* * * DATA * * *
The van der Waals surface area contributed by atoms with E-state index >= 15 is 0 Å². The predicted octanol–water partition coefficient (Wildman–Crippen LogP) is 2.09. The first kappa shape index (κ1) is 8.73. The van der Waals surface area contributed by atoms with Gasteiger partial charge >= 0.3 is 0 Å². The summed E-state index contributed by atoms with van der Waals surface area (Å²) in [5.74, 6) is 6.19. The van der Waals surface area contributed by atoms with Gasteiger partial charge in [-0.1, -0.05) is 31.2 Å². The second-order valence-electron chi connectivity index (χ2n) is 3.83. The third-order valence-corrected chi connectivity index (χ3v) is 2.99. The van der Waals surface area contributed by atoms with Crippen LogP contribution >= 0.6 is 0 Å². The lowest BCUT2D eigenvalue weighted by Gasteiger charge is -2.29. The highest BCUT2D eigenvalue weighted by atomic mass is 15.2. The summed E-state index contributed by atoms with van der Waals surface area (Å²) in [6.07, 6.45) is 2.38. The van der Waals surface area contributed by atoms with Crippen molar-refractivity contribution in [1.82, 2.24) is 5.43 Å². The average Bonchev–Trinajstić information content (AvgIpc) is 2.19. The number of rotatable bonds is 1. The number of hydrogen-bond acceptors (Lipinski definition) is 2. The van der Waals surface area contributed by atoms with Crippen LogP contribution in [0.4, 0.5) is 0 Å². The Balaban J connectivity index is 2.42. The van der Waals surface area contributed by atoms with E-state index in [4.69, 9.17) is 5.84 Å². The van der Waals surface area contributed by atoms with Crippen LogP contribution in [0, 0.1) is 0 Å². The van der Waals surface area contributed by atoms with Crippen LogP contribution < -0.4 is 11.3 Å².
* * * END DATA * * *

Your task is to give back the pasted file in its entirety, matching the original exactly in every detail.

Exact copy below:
The van der Waals surface area contributed by atoms with E-state index >= 15 is 0 Å². The predicted octanol–water partition coefficient (Wildman–Crippen LogP) is 2.09. The first kappa shape index (κ1) is 8.73. The van der Waals surface area contributed by atoms with Gasteiger partial charge >= 0.3 is 0 Å². The summed E-state index contributed by atoms with van der Waals surface area (Å²) in [5.74, 6) is 6.19. The van der Waals surface area contributed by atoms with Gasteiger partial charge in [-0.1, -0.05) is 31.2 Å². The second-order valence-electron chi connectivity index (χ2n) is 3.83. The third-order valence-corrected chi connectivity index (χ3v) is 2.99. The van der Waals surface area contributed by atoms with Crippen LogP contribution >= 0.6 is 0 Å². The lowest BCUT2D eigenvalue weighted by Gasteiger charge is -2.29. The highest BCUT2D eigenvalue weighted by atomic mass is 15.2. The summed E-state index contributed by atoms with van der Waals surface area (Å²) in [6.07, 6.45) is 2.38. The van der Waals surface area contributed by atoms with Crippen molar-refractivity contribution in [1.82, 2.24) is 5.43 Å². The average Bonchev–Trinajstić information content (AvgIpc) is 2.19. The number of rotatable bonds is 1. The number of hydrogen-bond acceptors (Lipinski definition) is 2. The van der Waals surface area contributed by atoms with Crippen LogP contribution in [0.4, 0.5) is 0 Å². The Balaban J connectivity index is 2.42. The van der Waals surface area contributed by atoms with E-state index in [4.69, 9.17) is 5.84 Å². The van der Waals surface area contributed by atoms with Crippen LogP contribution in [0, 0.1) is 0 Å². The van der Waals surface area contributed by atoms with Crippen LogP contribution < -0.4 is 11.3 Å².